WebWorkers, Cross-Domain JSONP, and CoffeeScript

Today’s buzzword gotcha is brought to you by WebWorkers, Cross-Domain JSONP, and CoffeeScript. TL;DR: Always use “self” for WebWorker “globals”. And a library.

My Twitter app’s locking the main thread a bit, so thought I could quickly push polling functionality into a WebWorker. Not so fast …

Firstly, WebWorkers don’t do JSONP the normal way. You can’t inject a script because there’s no DOM. This means you can’t even use standalone JSONP libraries, let alone jQuery (which doesn’t even run in a WebWorker, as it assumes DOM presence, and would be a waste of bandwidth anyway).

Fortunately, we can use importScripts(). Conveniently enough, importScripts() can be used anytime and accepts any old string. So the API would actually be useful in the main thread too, but I digress …

So in Plain Old JavaScript, you would do:

javascript

  1. function go() { doSomething(); }
  2. importScripts("api.twitter.com?callback=go");

Works just fine. But this won’t work in the CoffeeScript equivalent, i.e.:

  1. go = -> doSomething()  ### NOT CALLED
  2. importScripts "api.twitter.com?callback=go"

In fact, Chrome gives a mysterious error “Uncaught undefined”, while Firefox cuts to the chase: “go is not defined”.

The reason is that the CoffeeScript compiler wraps the entire thing in a closure. This is tremendously useful default behaviour, as you don’t have to worry about adding new globals, but can cause problems in situations like this. If the script comes back from Twitter and calls “go()”, where does that actually end up? With the main thread, a CoffeeScript can explicitly bust properties out of the closure using the global namespace, i.e. “window.foo” (or “global.foo” in the case of a server-side Node script). In fact, there’s a solution to this with WebWorkers too. have their own global identity, “self”.

  1. self.go = -> doSomething()  ### FTFY
  2. importScripts "api.twitter.com?callback=go"

Works.

Be sure to use “self” for other WebWorker “globals” too, i.e.:

  1. self.onmessage = (ev) -> doSomething()

Here’s a tiny jsonp library to support this:

So you can say:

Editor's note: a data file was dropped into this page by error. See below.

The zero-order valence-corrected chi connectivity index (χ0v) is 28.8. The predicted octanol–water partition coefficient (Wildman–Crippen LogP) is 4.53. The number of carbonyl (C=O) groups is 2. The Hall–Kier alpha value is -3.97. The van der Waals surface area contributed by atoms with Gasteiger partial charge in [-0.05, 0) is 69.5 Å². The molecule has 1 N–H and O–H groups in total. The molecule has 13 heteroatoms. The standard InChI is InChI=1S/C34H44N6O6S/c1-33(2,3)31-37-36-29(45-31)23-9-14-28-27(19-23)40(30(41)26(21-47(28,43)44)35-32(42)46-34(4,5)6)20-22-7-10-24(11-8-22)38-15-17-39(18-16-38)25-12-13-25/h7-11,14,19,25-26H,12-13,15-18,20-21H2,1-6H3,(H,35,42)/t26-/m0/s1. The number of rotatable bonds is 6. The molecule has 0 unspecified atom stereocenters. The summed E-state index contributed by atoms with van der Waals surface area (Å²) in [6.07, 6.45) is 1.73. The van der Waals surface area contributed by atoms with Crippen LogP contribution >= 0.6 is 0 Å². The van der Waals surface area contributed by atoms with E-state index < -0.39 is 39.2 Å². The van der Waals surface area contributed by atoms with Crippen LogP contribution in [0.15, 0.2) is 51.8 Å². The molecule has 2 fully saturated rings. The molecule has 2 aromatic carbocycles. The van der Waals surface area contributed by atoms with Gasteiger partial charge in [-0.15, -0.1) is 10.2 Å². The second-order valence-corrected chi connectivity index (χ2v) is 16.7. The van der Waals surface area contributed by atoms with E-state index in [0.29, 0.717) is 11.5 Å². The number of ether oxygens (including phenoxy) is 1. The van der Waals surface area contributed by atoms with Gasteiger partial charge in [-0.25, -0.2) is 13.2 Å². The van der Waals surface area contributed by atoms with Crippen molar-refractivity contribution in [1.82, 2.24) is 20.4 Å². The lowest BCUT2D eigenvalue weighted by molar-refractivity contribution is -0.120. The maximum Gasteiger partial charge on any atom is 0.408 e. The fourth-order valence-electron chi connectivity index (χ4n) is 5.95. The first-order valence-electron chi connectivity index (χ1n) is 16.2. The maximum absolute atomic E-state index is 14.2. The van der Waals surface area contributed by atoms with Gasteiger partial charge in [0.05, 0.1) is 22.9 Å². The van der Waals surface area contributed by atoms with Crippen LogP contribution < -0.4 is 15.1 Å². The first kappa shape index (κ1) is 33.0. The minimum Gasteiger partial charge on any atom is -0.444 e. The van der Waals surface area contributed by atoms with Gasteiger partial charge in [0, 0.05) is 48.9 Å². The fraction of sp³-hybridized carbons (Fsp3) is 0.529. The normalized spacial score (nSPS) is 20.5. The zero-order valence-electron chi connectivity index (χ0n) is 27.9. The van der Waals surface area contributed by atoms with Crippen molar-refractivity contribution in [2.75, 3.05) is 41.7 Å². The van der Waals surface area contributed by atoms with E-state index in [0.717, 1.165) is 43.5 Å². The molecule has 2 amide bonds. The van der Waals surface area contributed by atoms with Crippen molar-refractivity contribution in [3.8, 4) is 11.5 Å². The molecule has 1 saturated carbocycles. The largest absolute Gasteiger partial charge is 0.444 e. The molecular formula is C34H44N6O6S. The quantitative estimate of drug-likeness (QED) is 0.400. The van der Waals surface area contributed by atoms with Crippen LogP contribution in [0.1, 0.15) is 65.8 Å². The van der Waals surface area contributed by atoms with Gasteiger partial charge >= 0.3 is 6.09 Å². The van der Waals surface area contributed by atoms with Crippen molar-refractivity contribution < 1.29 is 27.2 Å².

Rails JSON, JSON Rails

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p style=”clear:both; margin-top: 2em; “> Man, JSON has come out of nowhere! I first came across it amid the Javascript hype in early ’05, now it’s everywhere. Not only in your Ajax apps, but in the On-Demand Javascript APIs of the world.

Sharing an ethic of simplicity with Rails, it’s not surprising these technologies have come closely together, with JSON support now baked into the Rails core. (They would have been even closer together, if only anyone had noticed JSON==YAML early on and merged the two completely.) And yet, the current implementation misses a couple of tricks.

  • Use of “attributes”. According to Rails, a JSON object generally has just a single key, “attributes”. Instead of the simple { :name=>”Pac-Man”, :creator=>”Namco” }, we get (and have to give) { :attributes => { :name=>”Pac-Man”, :creator=>”Namco” }}. That’s not DRY. Not that it matters, but the reason for this is because ActiveRecords internally store persistable data fields in a hashmap called “attributes”. The JSON serialization is therefore faithful to Rails’ internal implementation, while being unfaithful to intuition. Maybe you could argue for “attributes” on the basis that you might one day have a transient attribute with the same name as a persistent attribute, in which case you’d get a clash. But Convention Over Configuration rules this argument out; you can always override JSON serialization behavior in boundary situations.
  • Child attributes This is probably an issue with XML as well. Basically, there is no attention paid to child attributes, i.e. JSON/XML serialization of a HABTM or has_many relationship. You want something like { :name=>”Pac-Man”, :creator=>”Namco”, :high_scores=>[{ :player_id=>1, :score=>99999 }, {:player_id=>2, :score=>88888 }] }, but all you get is the top-level attributes :name and :creator.

What to do?

First, I just discovered this extremely helpful library – Jsonifier, which also ships as a Rails plugin. It deals with both of the above problems. There’s no “attributes” chaff and it deals with associated records, even going recursive and letting you navigate from end of a many-to-many into the other. (In my example, you could show the names and ages of Pac-Man high scorers.) You also get to whitelist or blacklist attributes matches Rails’ associations syntax, i.e. :only, :except. Highly recommended, check it out.

Jsonifier, however, is pure to_json – it doesn’t (yet) handle deserialization. To my knowledge, there’s no Rails library that persists both parent and children in one go. There are lots of forum posts about handling multiple checkboxes and the like, and the answer usually involves overriding “children=” or “child_ids=”. I want to do this automatically!